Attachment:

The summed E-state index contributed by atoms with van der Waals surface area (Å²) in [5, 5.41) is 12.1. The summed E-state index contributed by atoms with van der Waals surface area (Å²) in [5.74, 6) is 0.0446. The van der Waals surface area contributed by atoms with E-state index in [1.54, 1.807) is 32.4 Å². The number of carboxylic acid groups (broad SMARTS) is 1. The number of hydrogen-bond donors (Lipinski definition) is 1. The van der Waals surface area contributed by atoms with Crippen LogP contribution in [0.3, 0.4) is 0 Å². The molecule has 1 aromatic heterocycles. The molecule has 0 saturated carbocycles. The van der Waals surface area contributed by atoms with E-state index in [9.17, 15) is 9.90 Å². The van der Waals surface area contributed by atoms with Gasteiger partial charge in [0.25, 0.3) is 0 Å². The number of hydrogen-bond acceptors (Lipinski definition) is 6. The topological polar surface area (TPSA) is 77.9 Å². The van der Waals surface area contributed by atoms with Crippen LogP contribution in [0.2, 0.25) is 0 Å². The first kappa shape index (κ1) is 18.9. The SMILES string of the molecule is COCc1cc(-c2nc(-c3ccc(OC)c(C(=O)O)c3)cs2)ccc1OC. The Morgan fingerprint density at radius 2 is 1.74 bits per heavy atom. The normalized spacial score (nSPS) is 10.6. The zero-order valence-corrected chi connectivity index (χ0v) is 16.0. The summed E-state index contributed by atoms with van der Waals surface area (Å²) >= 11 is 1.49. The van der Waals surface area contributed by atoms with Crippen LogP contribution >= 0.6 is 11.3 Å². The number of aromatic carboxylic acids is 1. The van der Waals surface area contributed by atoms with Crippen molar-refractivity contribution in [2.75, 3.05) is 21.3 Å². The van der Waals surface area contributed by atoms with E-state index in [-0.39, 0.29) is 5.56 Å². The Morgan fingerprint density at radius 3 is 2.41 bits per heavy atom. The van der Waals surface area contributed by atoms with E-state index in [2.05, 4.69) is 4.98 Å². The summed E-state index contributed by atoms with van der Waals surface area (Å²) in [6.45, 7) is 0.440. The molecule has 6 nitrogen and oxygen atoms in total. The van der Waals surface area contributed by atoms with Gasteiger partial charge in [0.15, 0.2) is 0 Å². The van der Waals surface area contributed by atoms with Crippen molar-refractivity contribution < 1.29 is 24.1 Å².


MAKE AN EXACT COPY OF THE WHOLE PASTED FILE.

The summed E-state index contributed by atoms with van der Waals surface area (Å²) in [5, 5.41) is 12.1. The summed E-state index contributed by atoms with van der Waals surface area (Å²) in [5.74, 6) is 0.0446. The van der Waals surface area contributed by atoms with E-state index in [1.54, 1.807) is 32.4 Å². The number of carboxylic acid groups (broad SMARTS) is 1. The number of hydrogen-bond donors (Lipinski definition) is 1. The van der Waals surface area contributed by atoms with Crippen LogP contribution in [0.3, 0.4) is 0 Å². The molecule has 1 aromatic heterocycles. The molecule has 0 saturated carbocycles. The van der Waals surface area contributed by atoms with E-state index in [9.17, 15) is 9.90 Å². The van der Waals surface area contributed by atoms with Gasteiger partial charge in [0.25, 0.3) is 0 Å². The number of hydrogen-bond acceptors (Lipinski definition) is 6. The topological polar surface area (TPSA) is 77.9 Å². The van der Waals surface area contributed by atoms with Crippen LogP contribution in [0.2, 0.25) is 0 Å². The first kappa shape index (κ1) is 18.9. The SMILES string of the molecule is COCc1cc(-c2nc(-c3ccc(OC)c(C(=O)O)c3)cs2)ccc1OC. The Morgan fingerprint density at radius 2 is 1.74 bits per heavy atom. The normalized spacial score (nSPS) is 10.6. The zero-order valence-corrected chi connectivity index (χ0v) is 16.0. The summed E-state index contributed by atoms with van der Waals surface area (Å²) >= 11 is 1.49. The van der Waals surface area contributed by atoms with Crippen LogP contribution >= 0.6 is 11.3 Å². The number of aromatic carboxylic acids is 1. The van der Waals surface area contributed by atoms with Crippen molar-refractivity contribution in [2.75, 3.05) is 21.3 Å². The van der Waals surface area contributed by atoms with E-state index in [-0.39, 0.29) is 5.56 Å². The Morgan fingerprint density at radius 3 is 2.41 bits per heavy atom. The van der Waals surface area contributed by atoms with E-state index in [2.05, 4.69) is 4.98 Å². The summed E-state index contributed by atoms with van der Waals surface area (Å²) in [6.45, 7) is 0.440. The molecule has 6 nitrogen and oxygen atoms in total. The van der Waals surface area contributed by atoms with Gasteiger partial charge in [0.15, 0.2) is 0 Å². The van der Waals surface area contributed by atoms with Crippen molar-refractivity contribution < 1.29 is 24.1 Å².